“Every school should have a nurse, a psychologist, a librarian,” she said. “Of six elementary schools in Roslindale, only one has a library. ... It bothers the heck out of us.”
Under Cassellius’s five-year plan, four of the six would get their own libraries, while the other two would partner with city branches.
Not everyone is convinced new libraries are the best use of district funding. Some observers suggest that intensive deployment of reading tutors might do more to boost student literacy, and some teachers and principals say small libraries in classrooms provide even better access to reading materials.
“A new mayor or superintendent might decide to use that money differently, to achieve the same goal a different way,” said Will Austin, chief executive officer of the Boston Schools Fund.
Library proponents cite lasting benefits. A 2015 study of 1,500 students in Washington state found those whose schools had library facilities and certified librarians performed better on standardized tests, and were more likely to graduate, even after controlling for family income.
For Xyra Mercer, a senior at Boston’s Henderson Inclusion School and the student representative on Boston’s School Committee, visits to her elementary school library were the gateway to a magical world of Greek gods and goddesses. Drawn to the eye-catching covers of Rick Riordan’s series based on Greek mythology, Mercer spent years immersed in tales of Zeus and Athena, where she acquired a love of language and history that inspired her plan to become a history teacher.
“Literature is such an important part of developing the mind, and the more kids interact with it at a young age, the more likely they are to take AP and honors classes later on,” said Mercer, who attended the Benjamin Banneker Charter Public School in Cambridge through sixth grade.
Complex forces have thinned the ranks of school librarians — and lack of money is not always the root cause. When Keith Curry Lance analyzed years of Massachusetts schools data for the SLIDE investigation and compared hiring trends for different jobs, he found growth in the number of teachers, administrators, and “instructional coordinators” statewide, at the same time the number of librarians steadily fell.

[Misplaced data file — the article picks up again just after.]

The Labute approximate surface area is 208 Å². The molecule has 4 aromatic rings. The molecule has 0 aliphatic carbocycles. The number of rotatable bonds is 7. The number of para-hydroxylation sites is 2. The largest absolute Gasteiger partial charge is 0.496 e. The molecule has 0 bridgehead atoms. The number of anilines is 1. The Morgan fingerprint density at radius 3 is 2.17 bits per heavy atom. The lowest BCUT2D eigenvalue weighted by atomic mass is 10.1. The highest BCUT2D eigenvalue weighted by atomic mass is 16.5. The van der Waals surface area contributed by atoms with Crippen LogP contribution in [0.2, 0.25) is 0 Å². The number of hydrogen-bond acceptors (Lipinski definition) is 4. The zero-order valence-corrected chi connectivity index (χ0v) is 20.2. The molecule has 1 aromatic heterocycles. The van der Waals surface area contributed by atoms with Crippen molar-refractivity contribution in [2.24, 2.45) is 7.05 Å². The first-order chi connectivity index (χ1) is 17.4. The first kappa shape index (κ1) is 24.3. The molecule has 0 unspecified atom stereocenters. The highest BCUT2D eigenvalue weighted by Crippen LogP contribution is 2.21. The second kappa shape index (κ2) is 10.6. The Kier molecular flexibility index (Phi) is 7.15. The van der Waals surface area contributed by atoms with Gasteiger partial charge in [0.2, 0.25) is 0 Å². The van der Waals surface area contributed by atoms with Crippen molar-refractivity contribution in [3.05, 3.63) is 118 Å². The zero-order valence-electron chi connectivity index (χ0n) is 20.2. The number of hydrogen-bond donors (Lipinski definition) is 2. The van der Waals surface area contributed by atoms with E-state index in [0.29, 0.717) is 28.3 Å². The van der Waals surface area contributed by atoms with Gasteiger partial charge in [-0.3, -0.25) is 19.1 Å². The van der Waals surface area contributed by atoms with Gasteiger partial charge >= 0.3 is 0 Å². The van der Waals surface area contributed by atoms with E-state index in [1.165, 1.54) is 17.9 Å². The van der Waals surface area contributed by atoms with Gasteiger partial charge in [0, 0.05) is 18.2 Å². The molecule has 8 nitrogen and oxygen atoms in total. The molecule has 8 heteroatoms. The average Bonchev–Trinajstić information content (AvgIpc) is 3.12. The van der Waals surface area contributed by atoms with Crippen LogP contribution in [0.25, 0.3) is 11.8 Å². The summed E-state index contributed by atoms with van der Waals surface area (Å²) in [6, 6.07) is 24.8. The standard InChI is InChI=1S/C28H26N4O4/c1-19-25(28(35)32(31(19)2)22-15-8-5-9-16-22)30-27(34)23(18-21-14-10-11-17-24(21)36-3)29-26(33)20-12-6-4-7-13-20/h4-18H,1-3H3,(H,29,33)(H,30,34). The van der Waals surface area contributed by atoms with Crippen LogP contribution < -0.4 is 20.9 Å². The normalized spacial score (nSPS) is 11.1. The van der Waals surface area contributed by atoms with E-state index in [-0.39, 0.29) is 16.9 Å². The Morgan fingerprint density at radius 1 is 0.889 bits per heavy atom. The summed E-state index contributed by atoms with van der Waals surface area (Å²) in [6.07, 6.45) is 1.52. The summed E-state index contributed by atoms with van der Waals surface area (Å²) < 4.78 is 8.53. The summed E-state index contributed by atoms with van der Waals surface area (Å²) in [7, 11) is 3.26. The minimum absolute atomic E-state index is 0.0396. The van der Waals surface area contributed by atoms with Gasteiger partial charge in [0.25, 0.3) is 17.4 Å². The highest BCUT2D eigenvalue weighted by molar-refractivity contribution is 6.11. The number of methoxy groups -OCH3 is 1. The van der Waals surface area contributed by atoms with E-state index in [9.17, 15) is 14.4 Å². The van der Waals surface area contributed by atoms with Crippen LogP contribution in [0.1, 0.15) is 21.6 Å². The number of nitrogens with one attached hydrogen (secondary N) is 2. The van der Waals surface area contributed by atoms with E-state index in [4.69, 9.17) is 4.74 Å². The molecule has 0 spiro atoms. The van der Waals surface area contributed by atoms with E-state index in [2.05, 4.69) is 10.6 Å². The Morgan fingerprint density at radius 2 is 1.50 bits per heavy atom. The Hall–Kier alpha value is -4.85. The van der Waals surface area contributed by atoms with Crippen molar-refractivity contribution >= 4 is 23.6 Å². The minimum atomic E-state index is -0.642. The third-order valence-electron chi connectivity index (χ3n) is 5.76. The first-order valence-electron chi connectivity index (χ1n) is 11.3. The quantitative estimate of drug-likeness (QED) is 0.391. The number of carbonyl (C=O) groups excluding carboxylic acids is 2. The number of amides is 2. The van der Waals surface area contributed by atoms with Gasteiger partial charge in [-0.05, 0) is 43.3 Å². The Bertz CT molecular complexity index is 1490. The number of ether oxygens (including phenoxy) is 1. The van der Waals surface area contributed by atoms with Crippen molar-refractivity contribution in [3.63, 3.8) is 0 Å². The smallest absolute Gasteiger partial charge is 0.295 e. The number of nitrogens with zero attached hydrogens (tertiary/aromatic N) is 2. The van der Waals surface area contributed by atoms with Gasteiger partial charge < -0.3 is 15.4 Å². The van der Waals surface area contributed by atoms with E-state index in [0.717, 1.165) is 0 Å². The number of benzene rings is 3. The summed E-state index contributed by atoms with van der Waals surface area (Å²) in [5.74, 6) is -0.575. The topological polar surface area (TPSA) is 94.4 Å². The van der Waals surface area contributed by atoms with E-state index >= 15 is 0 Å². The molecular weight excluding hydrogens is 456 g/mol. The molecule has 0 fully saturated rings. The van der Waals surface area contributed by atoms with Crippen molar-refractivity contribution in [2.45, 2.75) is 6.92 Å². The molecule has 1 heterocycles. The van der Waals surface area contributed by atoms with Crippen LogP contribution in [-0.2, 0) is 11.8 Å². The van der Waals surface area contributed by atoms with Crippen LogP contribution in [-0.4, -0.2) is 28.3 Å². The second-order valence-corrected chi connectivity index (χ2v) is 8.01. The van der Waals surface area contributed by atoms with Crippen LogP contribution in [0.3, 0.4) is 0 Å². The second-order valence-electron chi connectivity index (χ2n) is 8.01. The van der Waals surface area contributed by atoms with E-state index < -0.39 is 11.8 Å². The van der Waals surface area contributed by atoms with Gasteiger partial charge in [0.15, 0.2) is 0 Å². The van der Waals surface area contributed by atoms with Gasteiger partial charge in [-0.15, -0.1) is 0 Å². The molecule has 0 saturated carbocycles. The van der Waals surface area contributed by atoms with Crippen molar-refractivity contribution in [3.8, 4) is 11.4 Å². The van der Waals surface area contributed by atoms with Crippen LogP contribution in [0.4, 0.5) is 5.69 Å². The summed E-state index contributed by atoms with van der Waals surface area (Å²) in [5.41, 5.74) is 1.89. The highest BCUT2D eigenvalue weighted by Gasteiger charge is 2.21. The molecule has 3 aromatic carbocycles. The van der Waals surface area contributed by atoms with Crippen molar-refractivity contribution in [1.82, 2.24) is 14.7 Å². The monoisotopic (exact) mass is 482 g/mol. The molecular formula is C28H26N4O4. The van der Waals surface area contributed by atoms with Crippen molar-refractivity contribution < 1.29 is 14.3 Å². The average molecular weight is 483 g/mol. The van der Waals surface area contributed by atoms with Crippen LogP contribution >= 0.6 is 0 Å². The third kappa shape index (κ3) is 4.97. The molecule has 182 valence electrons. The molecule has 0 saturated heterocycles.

A consultant with Colorado-based RSL Research Group, Curry Lance said a shift over time from state to local control of school budgets has fueled the decline, as individual administrators prioritize other needs that may feel more pressing.
But one thing is clear: When librarians disappear, libraries follow.
“After they eliminate a librarian, the collection becomes hopelessly outdated, and then they eliminate the library because they need the space,” he said. “At that point it becomes very expensive to reverse.”
States with laws or policies requiring schools to have libraries or librarians show predictably better ratios, he said — even when those rules are not strictly enforced. Maine, New Hampshire, and Vermont all have some type of state mandate on the books, according to the SLIDE project data, and all have better student-to-librarian ratios than Massachusetts, which has no such requirements.
In Boston a dozen years ago, 73 schools had libraries, according to the district — more than half its campuses. But from 2009 to 2021, one-third of those facilities were lost. (Some of the losses resulted from school closures.)
At McCormack Middle School, teachers said the school library shut down around 2008 after staffing was eliminated. The absence weighed heavily on the school, and around 2015, teachers rallied and began seeking grants to reopen the library, ultimately raising more than $20,000.
With soothing blue accents and armchairs, the revitalized library became a sanctuary, former teacher Adina Schecter said, especially for young immigrants, who take comfort in a collection that includes titles in Spanish as well as English. But the homegrown operation has presented challenges, from the limited staffing and re-shelving to the lack of connection to the district’s catalog system.
Teachers kept hoping, “Field of Dreams”-style, that if they kept the space alive, the district might staff it with a trained professional. In recent months, their dream seemed within reach. Now, they wonder if it can survive the transition to a new superintendent, the district’s fifth leader in 10 years.
“If we really want to make this change, we can get it done,” said Mercer, the high school senior. “But I wish it could have been done much sooner, way before the current superintendent.”